Philippines’ Duterte pestered again as gecko stalls speech

President Rodrigo Duterte has been attracting small creatures while lashing out at his critics. (REUTERS/Lean Daval Jr./File Photo)
Updated 20 September 2019

Philippines’ Duterte pestered again as gecko stalls speech

  • In a previous speech lambasting the Catholic clergy, a fly kept buzzing around him and landed on his forehead
  • While attacking the political opposiion during an election campaign, a big cockroach crawled up his shoulder and down his shirt

MANILA: Philippine President Rodrigo Duterte just keeps getting bugged during his public speeches.
A noisy gecko was the latest wildlife contributor to an address by Duterte, interrupting the leader on Thursday evening just as he launched another tirade at human rights groups critical of his bloody war on drugs.
The reptile’s persistence caused laugher in the crowd of mostly soldiers, causing Duterte stop mid-sentence, turn to his left and pause for a while to see what the off-camera commotion was.
“You brought a gecko here?” he asked an official sitting behind him, drawing laughs.
Geckos are common across Southeast Asia. The small lizard-like reptiles are known for their ability to produce various loud sounds, from barks to chirps, to communicate or when threatened.
While activists accuse Duterte of cowing his opponents into silence, reptiles and insects have no qualms about pestering him during his often hours-long, televised addresses.
A big cockroach crawled up his shoulder and down his shirt during a speech in May when he was lambasting an opposition party ahead of a national election. He joked the cockroach was its supporter.
Two months later, a fly kept buzzing around him and landing on his forehead, just as he was berating his rivals in the Catholic clergy. He said in jest that the fly was acting on their orders.


Judge lifts ban on ‘tell-all’ book by Donald Trump’s niece

Updated 02 July 2020

Judge lifts ban on ‘tell-all’ book by Donald Trump’s niece

  • Mary Trump dubs the US president ‘the world’s most dangerous man’
  • The president’s brother Robert Trump had asked for the restraining order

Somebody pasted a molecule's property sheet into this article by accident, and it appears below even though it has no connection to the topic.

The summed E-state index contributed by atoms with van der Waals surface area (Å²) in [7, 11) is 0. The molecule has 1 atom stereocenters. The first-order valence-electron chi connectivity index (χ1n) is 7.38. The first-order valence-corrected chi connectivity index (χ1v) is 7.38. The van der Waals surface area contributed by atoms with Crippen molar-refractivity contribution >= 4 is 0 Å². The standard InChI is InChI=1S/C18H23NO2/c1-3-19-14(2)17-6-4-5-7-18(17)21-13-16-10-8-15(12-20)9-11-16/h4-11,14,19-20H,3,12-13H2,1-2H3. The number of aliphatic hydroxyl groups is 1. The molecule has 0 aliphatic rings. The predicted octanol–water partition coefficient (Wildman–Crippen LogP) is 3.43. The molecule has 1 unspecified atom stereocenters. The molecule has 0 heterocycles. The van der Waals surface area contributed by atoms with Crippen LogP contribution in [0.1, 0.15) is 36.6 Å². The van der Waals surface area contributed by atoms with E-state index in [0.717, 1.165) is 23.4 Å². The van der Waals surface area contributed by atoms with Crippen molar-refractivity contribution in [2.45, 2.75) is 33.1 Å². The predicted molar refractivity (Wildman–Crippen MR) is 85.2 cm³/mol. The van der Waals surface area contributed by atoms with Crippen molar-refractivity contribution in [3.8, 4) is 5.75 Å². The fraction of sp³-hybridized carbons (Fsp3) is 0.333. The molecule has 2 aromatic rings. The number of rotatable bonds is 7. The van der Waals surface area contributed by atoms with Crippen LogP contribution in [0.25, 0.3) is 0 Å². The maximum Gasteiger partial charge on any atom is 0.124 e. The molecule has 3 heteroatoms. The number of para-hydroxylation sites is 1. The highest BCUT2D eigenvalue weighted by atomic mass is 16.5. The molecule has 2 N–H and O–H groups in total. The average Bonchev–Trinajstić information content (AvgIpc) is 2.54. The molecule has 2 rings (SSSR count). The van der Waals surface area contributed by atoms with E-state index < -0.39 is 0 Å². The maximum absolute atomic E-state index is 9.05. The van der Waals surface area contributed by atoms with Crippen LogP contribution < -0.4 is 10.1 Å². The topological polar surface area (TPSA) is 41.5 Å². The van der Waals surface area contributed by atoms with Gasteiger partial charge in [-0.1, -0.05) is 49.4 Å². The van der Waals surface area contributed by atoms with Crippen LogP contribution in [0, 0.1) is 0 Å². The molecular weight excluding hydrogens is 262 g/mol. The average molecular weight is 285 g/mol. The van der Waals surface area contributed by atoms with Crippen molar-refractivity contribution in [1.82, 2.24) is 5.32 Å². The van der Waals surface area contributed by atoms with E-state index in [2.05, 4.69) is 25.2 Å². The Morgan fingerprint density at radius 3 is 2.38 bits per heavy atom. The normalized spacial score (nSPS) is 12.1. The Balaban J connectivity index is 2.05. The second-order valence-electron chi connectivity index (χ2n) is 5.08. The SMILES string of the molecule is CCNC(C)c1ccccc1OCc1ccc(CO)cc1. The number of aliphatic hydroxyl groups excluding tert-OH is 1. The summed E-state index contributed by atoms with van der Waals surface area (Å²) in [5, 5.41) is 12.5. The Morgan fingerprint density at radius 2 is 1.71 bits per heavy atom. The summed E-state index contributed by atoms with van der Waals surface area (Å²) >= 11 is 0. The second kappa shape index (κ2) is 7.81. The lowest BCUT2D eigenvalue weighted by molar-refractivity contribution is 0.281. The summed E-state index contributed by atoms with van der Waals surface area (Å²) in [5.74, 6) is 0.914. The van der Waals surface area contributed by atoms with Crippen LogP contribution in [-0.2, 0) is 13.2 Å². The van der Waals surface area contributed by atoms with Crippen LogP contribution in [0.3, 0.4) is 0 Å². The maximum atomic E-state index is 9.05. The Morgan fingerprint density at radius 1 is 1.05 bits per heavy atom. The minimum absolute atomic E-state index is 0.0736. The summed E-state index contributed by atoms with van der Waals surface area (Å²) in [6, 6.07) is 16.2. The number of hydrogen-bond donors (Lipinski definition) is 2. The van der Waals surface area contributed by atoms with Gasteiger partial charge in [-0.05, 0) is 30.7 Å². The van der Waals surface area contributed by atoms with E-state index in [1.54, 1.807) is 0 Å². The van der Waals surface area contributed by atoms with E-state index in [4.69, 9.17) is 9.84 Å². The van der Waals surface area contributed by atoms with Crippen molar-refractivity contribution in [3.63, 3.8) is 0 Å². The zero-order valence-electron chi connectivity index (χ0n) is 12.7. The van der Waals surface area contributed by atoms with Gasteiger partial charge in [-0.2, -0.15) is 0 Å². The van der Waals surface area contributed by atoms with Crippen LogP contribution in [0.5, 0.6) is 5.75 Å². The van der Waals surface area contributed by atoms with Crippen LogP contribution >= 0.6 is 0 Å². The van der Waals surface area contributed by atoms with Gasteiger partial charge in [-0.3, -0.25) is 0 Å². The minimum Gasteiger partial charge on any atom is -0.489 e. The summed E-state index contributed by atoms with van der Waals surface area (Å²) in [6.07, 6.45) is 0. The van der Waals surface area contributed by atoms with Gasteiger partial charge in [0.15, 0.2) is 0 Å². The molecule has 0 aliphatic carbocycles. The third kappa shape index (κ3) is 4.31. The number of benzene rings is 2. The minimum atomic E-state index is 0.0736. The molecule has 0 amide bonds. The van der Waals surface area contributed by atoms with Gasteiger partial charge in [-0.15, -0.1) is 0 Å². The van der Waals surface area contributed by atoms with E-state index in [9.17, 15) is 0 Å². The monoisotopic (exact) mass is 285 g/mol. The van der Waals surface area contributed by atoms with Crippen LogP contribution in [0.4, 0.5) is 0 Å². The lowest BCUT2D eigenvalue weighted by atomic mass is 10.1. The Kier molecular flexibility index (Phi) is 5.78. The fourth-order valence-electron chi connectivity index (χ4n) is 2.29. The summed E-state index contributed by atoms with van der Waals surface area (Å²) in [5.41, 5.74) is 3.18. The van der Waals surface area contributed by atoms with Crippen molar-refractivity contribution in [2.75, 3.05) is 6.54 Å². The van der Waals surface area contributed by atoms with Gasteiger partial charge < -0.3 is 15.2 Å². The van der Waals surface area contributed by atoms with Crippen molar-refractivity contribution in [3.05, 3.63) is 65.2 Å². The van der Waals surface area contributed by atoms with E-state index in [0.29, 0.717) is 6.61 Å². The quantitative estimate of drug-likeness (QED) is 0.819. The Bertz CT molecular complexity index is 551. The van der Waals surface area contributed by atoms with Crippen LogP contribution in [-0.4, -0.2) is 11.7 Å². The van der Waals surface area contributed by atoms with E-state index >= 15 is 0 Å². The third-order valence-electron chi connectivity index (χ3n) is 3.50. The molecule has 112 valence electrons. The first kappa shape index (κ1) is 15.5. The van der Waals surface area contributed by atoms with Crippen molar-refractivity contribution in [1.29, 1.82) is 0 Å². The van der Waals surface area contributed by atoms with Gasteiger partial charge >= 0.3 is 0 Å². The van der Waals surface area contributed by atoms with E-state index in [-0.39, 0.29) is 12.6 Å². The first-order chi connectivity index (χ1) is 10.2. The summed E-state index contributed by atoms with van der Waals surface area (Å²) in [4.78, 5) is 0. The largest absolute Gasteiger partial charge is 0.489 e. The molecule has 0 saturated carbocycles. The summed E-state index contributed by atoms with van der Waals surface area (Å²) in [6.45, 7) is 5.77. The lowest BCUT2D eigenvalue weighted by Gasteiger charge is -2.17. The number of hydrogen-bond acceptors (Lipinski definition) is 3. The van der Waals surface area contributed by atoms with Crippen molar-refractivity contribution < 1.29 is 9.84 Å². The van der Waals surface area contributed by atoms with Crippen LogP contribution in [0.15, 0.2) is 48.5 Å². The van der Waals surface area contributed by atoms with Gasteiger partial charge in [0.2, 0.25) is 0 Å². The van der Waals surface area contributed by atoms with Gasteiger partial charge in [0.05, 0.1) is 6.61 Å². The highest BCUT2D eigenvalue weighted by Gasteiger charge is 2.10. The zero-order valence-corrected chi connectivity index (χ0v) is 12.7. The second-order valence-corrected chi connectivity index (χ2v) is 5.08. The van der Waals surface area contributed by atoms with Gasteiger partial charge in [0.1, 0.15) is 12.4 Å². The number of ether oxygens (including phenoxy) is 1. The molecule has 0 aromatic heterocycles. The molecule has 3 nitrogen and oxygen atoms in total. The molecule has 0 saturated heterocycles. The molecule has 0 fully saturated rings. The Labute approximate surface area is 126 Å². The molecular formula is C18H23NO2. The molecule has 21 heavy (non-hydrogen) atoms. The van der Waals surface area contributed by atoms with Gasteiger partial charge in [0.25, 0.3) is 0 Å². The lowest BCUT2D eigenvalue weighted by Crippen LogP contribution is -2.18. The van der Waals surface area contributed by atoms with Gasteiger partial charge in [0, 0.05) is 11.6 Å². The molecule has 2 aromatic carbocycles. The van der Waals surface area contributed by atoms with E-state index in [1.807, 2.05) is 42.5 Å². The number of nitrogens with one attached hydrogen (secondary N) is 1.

WASHINGTON: An appeals court judge in New York has lifted a temporary ban on the publication of a potentially explosive “tell-all” book by President Donald Trump’s niece, court documents showed.
The ruling issued Wednesday allows publisher Simon & Schuster to print and distribute the 240-page book by Mary Trump, who dubs the US president “the world’s most dangerous man.”
It would be the latest bombshell memoir to dish dirt on the leader after former aide John Bolton’s book, which described Trump as corrupt and incompetent, was cleared for publication last week.
The president’s brother Robert Trump had asked for the restraining order, arguing that Mary was violating a non-disclosure agreement signed in 2001 after the settlement over the estate of Fred Trump — the father of Donald and Robert and of Mary’s father Fred Trump Jr.
Judge Alan Scheinkman postponed addressing whether the author had violated the agreement preventing her from revealing family secrets by writing the book, titled “Too Much and Never Enough: How My Family Created the World’s Most Dangerous Man.”
Nevertheless Simon & Schuster “is not a party to the agreement,” so the block of their publication of the book “is vacated,” he ruled.
In the book, Mary, a clinical psychologist, recounts what she witnessed of the “toxic family” in the home of her grandparents, according to her publisher.
“According to the plaintiff, Ms. Trump has stated that (the) book contains an ‘insider’s perspective’ of ‘countless holiday meals,’ ‘family interactions,’ and ‘family events,’” Scheinkman’s ruling said.
The Daily Beast has reported the book will reveal that Mary Trump was the crucial source for explosive New York Times reporting on Trump’s finances, which suggested the billionaire paid little in tax for decades.
In a statement, Mary Trump’s attorney Ted Boutrous said the lifting of the prior restraint against the publisher was “very good news.”
“We look forward to filing our brief tomorrow (Thursday) in the trial court explaining why the same result is required as to Ms. Trump, based on the First Amendment and basic contract law,” he said.
Mary Trump’s legal team said they were hoping for a July 10 hearing, which will most likely take place virtually.
Last week a judge refused to block the release of Bolton’s book, titled “The Room Where It Happened,” saying it was too late for the restraining order sought by the Trump administration.
Trump has characterized the portrait of 17 months up close with the leader, until Bolton was fired in September, as “fiction.”
Other books written about the president include journalist Michael Wolff’s “Fire and Fury,” a behind-the-scenes account of Trump’s chaotic early days in the White House, which sold more than four million copies worldwide.
Trump dismissed that book as “full of lies.”